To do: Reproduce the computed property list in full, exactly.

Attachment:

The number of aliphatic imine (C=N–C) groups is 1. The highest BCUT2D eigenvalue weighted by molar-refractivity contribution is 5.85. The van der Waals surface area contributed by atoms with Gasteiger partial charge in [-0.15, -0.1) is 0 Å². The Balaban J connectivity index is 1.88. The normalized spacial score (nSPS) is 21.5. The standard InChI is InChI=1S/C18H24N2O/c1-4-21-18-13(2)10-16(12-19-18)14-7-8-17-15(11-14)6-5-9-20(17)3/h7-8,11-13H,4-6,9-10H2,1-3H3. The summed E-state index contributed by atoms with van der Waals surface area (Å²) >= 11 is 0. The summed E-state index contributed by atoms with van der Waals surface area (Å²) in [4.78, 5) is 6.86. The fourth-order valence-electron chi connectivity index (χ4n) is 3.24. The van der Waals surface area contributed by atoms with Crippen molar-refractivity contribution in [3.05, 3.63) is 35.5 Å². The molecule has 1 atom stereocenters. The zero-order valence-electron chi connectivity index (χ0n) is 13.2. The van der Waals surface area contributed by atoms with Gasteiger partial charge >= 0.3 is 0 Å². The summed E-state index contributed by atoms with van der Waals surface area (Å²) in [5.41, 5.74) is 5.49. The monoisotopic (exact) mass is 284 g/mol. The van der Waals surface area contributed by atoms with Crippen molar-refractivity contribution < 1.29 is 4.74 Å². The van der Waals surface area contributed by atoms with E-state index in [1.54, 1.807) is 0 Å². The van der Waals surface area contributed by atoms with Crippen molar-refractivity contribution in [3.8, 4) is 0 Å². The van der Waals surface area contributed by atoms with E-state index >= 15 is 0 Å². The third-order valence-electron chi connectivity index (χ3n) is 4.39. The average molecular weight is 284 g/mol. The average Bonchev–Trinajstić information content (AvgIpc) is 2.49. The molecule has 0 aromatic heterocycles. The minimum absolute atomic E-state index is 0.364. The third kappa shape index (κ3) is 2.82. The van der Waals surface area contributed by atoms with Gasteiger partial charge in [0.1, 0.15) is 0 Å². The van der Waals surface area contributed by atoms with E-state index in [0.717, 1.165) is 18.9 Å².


The number of aliphatic imine (C=N–C) groups is 1. The highest BCUT2D eigenvalue weighted by molar-refractivity contribution is 5.85. The van der Waals surface area contributed by atoms with Gasteiger partial charge in [-0.15, -0.1) is 0 Å². The Balaban J connectivity index is 1.88. The normalized spacial score (nSPS) is 21.5. The standard InChI is InChI=1S/C18H24N2O/c1-4-21-18-13(2)10-16(12-19-18)14-7-8-17-15(11-14)6-5-9-20(17)3/h7-8,11-13H,4-6,9-10H2,1-3H3. The summed E-state index contributed by atoms with van der Waals surface area (Å²) >= 11 is 0. The summed E-state index contributed by atoms with van der Waals surface area (Å²) in [4.78, 5) is 6.86. The fourth-order valence-electron chi connectivity index (χ4n) is 3.24. The van der Waals surface area contributed by atoms with Crippen molar-refractivity contribution in [3.05, 3.63) is 35.5 Å². The molecule has 1 atom stereocenters. The zero-order valence-electron chi connectivity index (χ0n) is 13.2. The van der Waals surface area contributed by atoms with Gasteiger partial charge >= 0.3 is 0 Å². The summed E-state index contributed by atoms with van der Waals surface area (Å²) in [5.41, 5.74) is 5.49. The monoisotopic (exact) mass is 284 g/mol. The van der Waals surface area contributed by atoms with Crippen molar-refractivity contribution < 1.29 is 4.74 Å². The van der Waals surface area contributed by atoms with E-state index in [1.54, 1.807) is 0 Å². The van der Waals surface area contributed by atoms with Crippen molar-refractivity contribution in [3.8, 4) is 0 Å². The van der Waals surface area contributed by atoms with E-state index >= 15 is 0 Å². The third-order valence-electron chi connectivity index (χ3n) is 4.39. The average molecular weight is 284 g/mol. The average Bonchev–Trinajstić information content (AvgIpc) is 2.49. The molecule has 0 aromatic heterocycles. The minimum absolute atomic E-state index is 0.364. The third kappa shape index (κ3) is 2.82. The van der Waals surface area contributed by atoms with Gasteiger partial charge in [0.1, 0.15) is 0 Å². The van der Waals surface area contributed by atoms with E-state index in [0.717, 1.165) is 18.9 Å².